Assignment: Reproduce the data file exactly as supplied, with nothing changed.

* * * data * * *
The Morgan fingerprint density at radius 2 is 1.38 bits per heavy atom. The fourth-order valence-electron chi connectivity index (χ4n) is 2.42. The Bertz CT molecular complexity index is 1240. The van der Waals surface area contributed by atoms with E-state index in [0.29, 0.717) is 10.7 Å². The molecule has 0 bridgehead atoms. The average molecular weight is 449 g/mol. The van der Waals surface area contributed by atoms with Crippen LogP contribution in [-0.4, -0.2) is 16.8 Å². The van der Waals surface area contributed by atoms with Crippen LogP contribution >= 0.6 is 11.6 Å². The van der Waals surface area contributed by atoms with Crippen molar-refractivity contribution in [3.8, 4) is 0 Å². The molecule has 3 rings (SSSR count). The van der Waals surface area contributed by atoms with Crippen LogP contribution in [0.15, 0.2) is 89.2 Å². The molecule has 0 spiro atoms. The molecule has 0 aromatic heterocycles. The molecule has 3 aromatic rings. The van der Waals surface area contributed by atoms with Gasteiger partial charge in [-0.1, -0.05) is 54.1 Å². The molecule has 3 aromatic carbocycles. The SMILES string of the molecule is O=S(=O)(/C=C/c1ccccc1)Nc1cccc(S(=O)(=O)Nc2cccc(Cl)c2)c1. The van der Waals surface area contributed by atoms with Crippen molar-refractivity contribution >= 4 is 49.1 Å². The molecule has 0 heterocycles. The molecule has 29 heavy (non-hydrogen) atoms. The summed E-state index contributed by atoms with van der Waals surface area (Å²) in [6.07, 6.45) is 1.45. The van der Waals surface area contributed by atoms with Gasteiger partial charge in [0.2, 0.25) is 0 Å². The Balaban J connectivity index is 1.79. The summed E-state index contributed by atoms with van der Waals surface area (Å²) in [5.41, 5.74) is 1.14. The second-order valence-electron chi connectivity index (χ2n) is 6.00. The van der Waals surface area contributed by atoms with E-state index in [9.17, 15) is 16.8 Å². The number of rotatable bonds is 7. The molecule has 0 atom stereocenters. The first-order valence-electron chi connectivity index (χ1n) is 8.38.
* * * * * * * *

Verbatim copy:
The Morgan fingerprint density at radius 2 is 1.38 bits per heavy atom. The fourth-order valence-electron chi connectivity index (χ4n) is 2.42. The Bertz CT molecular complexity index is 1240. The van der Waals surface area contributed by atoms with E-state index in [0.29, 0.717) is 10.7 Å². The molecule has 0 bridgehead atoms. The average molecular weight is 449 g/mol. The van der Waals surface area contributed by atoms with Crippen LogP contribution in [-0.4, -0.2) is 16.8 Å². The van der Waals surface area contributed by atoms with Crippen LogP contribution >= 0.6 is 11.6 Å². The van der Waals surface area contributed by atoms with Crippen molar-refractivity contribution in [3.8, 4) is 0 Å². The molecule has 3 rings (SSSR count). The van der Waals surface area contributed by atoms with Crippen LogP contribution in [0.15, 0.2) is 89.2 Å². The molecule has 0 spiro atoms. The molecule has 0 aromatic heterocycles. The molecule has 3 aromatic rings. The van der Waals surface area contributed by atoms with Gasteiger partial charge in [-0.1, -0.05) is 54.1 Å². The molecule has 3 aromatic carbocycles. The SMILES string of the molecule is O=S(=O)(/C=C/c1ccccc1)Nc1cccc(S(=O)(=O)Nc2cccc(Cl)c2)c1. The van der Waals surface area contributed by atoms with Crippen molar-refractivity contribution >= 4 is 49.1 Å². The molecule has 0 heterocycles. The molecule has 29 heavy (non-hydrogen) atoms. The summed E-state index contributed by atoms with van der Waals surface area (Å²) in [6.07, 6.45) is 1.45. The van der Waals surface area contributed by atoms with Gasteiger partial charge in [0.2, 0.25) is 0 Å². The Balaban J connectivity index is 1.79. The summed E-state index contributed by atoms with van der Waals surface area (Å²) in [5.41, 5.74) is 1.14. The second-order valence-electron chi connectivity index (χ2n) is 6.00. The van der Waals surface area contributed by atoms with E-state index in [9.17, 15) is 16.8 Å². The number of rotatable bonds is 7. The molecule has 0 atom stereocenters. The first-order valence-electron chi connectivity index (χ1n) is 8.38.